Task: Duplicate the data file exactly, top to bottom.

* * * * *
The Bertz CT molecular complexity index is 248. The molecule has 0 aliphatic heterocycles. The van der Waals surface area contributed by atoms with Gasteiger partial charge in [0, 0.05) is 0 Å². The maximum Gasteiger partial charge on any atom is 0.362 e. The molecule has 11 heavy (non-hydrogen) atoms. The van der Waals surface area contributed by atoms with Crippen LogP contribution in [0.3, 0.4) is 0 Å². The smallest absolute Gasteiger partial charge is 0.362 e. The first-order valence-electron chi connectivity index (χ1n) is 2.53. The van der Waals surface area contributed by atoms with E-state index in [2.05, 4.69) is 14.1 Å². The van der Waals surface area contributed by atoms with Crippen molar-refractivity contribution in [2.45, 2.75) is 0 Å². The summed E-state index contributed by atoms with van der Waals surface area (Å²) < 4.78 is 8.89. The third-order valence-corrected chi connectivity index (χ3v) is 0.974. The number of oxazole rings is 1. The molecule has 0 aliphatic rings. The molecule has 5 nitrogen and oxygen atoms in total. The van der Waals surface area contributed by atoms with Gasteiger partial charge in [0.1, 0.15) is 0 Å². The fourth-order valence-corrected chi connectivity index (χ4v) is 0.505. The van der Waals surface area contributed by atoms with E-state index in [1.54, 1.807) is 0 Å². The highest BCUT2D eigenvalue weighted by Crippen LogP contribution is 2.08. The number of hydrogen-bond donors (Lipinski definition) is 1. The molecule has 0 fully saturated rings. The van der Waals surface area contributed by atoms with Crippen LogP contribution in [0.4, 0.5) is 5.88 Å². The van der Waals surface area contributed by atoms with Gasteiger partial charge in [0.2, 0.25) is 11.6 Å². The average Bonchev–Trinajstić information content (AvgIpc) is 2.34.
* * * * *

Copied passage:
The Bertz CT molecular complexity index is 248. The molecule has 0 aliphatic heterocycles. The van der Waals surface area contributed by atoms with Gasteiger partial charge in [0, 0.05) is 0 Å². The maximum Gasteiger partial charge on any atom is 0.362 e. The molecule has 11 heavy (non-hydrogen) atoms. The van der Waals surface area contributed by atoms with Crippen LogP contribution in [0.3, 0.4) is 0 Å². The smallest absolute Gasteiger partial charge is 0.362 e. The first-order valence-electron chi connectivity index (χ1n) is 2.53. The van der Waals surface area contributed by atoms with E-state index in [2.05, 4.69) is 14.1 Å². The van der Waals surface area contributed by atoms with Crippen molar-refractivity contribution in [2.45, 2.75) is 0 Å². The summed E-state index contributed by atoms with van der Waals surface area (Å²) < 4.78 is 8.89. The third-order valence-corrected chi connectivity index (χ3v) is 0.974. The number of oxazole rings is 1. The molecule has 0 aliphatic rings. The molecule has 5 nitrogen and oxygen atoms in total. The van der Waals surface area contributed by atoms with Gasteiger partial charge in [0.1, 0.15) is 0 Å². The fourth-order valence-corrected chi connectivity index (χ4v) is 0.505. The van der Waals surface area contributed by atoms with E-state index in [1.54, 1.807) is 0 Å². The highest BCUT2D eigenvalue weighted by Crippen LogP contribution is 2.08. The number of hydrogen-bond donors (Lipinski definition) is 1. The molecule has 0 fully saturated rings. The van der Waals surface area contributed by atoms with Crippen LogP contribution in [0.4, 0.5) is 5.88 Å². The van der Waals surface area contributed by atoms with Gasteiger partial charge in [0.2, 0.25) is 11.6 Å². The average Bonchev–Trinajstić information content (AvgIpc) is 2.34.